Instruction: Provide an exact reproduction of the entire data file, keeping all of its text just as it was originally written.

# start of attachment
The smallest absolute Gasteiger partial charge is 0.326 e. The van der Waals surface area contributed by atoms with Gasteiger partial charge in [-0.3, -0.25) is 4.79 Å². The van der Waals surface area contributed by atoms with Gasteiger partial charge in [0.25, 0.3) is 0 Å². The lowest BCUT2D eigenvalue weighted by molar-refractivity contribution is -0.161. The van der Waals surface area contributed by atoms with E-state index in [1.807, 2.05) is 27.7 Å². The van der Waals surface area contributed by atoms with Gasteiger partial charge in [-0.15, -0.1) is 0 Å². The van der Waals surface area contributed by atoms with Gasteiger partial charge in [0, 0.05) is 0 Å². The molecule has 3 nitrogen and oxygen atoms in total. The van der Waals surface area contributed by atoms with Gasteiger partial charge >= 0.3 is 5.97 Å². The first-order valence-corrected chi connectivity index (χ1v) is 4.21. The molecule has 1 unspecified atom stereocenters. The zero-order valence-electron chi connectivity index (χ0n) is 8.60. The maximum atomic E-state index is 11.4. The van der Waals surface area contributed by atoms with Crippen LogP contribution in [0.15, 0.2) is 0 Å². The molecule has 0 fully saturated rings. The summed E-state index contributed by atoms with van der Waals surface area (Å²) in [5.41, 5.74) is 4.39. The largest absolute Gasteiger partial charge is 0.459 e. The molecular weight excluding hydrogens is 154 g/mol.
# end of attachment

The smallest absolute Gasteiger partial charge is 0.326 e. The van der Waals surface area contributed by atoms with Gasteiger partial charge in [-0.3, -0.25) is 4.79 Å². The van der Waals surface area contributed by atoms with Gasteiger partial charge in [0.25, 0.3) is 0 Å². The lowest BCUT2D eigenvalue weighted by molar-refractivity contribution is -0.161. The van der Waals surface area contributed by atoms with E-state index in [1.807, 2.05) is 27.7 Å². The van der Waals surface area contributed by atoms with Gasteiger partial charge in [-0.15, -0.1) is 0 Å². The van der Waals surface area contributed by atoms with Gasteiger partial charge in [0, 0.05) is 0 Å². The molecule has 3 nitrogen and oxygen atoms in total. The van der Waals surface area contributed by atoms with Gasteiger partial charge >= 0.3 is 5.97 Å². The first-order valence-corrected chi connectivity index (χ1v) is 4.21. The molecule has 1 unspecified atom stereocenters. The zero-order valence-electron chi connectivity index (χ0n) is 8.60. The maximum atomic E-state index is 11.4. The van der Waals surface area contributed by atoms with Crippen LogP contribution in [0.15, 0.2) is 0 Å². The molecule has 0 fully saturated rings. The summed E-state index contributed by atoms with van der Waals surface area (Å²) in [5.41, 5.74) is 4.39. The largest absolute Gasteiger partial charge is 0.459 e. The molecular weight excluding hydrogens is 154 g/mol.